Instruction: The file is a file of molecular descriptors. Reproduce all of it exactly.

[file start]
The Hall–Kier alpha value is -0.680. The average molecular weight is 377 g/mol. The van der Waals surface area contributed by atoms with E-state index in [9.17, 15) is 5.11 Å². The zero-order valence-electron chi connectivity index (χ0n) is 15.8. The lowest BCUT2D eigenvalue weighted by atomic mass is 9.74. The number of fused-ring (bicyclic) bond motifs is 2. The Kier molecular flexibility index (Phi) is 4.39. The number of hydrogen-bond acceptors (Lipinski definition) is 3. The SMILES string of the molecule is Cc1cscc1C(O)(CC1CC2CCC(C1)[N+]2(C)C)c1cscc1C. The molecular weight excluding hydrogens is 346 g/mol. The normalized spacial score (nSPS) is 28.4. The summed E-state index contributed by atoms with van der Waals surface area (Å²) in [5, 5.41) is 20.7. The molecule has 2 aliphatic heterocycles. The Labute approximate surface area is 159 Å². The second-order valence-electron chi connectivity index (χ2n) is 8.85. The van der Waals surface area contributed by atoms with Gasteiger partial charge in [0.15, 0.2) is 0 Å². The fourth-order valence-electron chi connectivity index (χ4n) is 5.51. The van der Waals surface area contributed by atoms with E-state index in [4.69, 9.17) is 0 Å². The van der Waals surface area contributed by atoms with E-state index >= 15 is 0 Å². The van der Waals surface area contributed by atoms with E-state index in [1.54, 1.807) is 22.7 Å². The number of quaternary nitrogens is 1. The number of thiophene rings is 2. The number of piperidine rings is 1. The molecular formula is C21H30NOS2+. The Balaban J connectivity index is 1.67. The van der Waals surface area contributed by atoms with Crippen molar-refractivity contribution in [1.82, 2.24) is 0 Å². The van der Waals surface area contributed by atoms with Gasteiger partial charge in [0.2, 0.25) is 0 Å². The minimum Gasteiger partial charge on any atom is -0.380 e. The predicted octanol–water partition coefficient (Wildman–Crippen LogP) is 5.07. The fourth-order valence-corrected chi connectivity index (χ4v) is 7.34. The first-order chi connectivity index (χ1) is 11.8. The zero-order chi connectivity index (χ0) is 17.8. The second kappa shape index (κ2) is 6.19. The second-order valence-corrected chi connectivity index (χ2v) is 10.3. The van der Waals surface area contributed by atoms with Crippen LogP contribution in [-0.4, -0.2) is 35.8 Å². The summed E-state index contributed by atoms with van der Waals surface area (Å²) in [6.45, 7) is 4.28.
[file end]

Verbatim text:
The Hall–Kier alpha value is -0.680. The average molecular weight is 377 g/mol. The van der Waals surface area contributed by atoms with E-state index in [9.17, 15) is 5.11 Å². The zero-order valence-electron chi connectivity index (χ0n) is 15.8. The lowest BCUT2D eigenvalue weighted by atomic mass is 9.74. The number of fused-ring (bicyclic) bond motifs is 2. The Kier molecular flexibility index (Phi) is 4.39. The number of hydrogen-bond acceptors (Lipinski definition) is 3. The SMILES string of the molecule is Cc1cscc1C(O)(CC1CC2CCC(C1)[N+]2(C)C)c1cscc1C. The molecular weight excluding hydrogens is 346 g/mol. The normalized spacial score (nSPS) is 28.4. The summed E-state index contributed by atoms with van der Waals surface area (Å²) in [5, 5.41) is 20.7. The molecule has 2 aliphatic heterocycles. The Labute approximate surface area is 159 Å². The second-order valence-electron chi connectivity index (χ2n) is 8.85. The van der Waals surface area contributed by atoms with Gasteiger partial charge in [0.15, 0.2) is 0 Å². The fourth-order valence-electron chi connectivity index (χ4n) is 5.51. The van der Waals surface area contributed by atoms with E-state index in [4.69, 9.17) is 0 Å². The van der Waals surface area contributed by atoms with E-state index >= 15 is 0 Å². The van der Waals surface area contributed by atoms with E-state index in [1.54, 1.807) is 22.7 Å². The number of quaternary nitrogens is 1. The number of thiophene rings is 2. The number of piperidine rings is 1. The molecular formula is C21H30NOS2+. The Balaban J connectivity index is 1.67. The van der Waals surface area contributed by atoms with Crippen molar-refractivity contribution in [1.82, 2.24) is 0 Å². The van der Waals surface area contributed by atoms with Gasteiger partial charge in [0.2, 0.25) is 0 Å². The minimum Gasteiger partial charge on any atom is -0.380 e. The predicted octanol–water partition coefficient (Wildman–Crippen LogP) is 5.07. The fourth-order valence-corrected chi connectivity index (χ4v) is 7.34. The first-order chi connectivity index (χ1) is 11.8. The zero-order chi connectivity index (χ0) is 17.8. The second kappa shape index (κ2) is 6.19. The second-order valence-corrected chi connectivity index (χ2v) is 10.3. The van der Waals surface area contributed by atoms with Crippen LogP contribution in [-0.4, -0.2) is 35.8 Å². The summed E-state index contributed by atoms with van der Waals surface area (Å²) in [6.45, 7) is 4.28.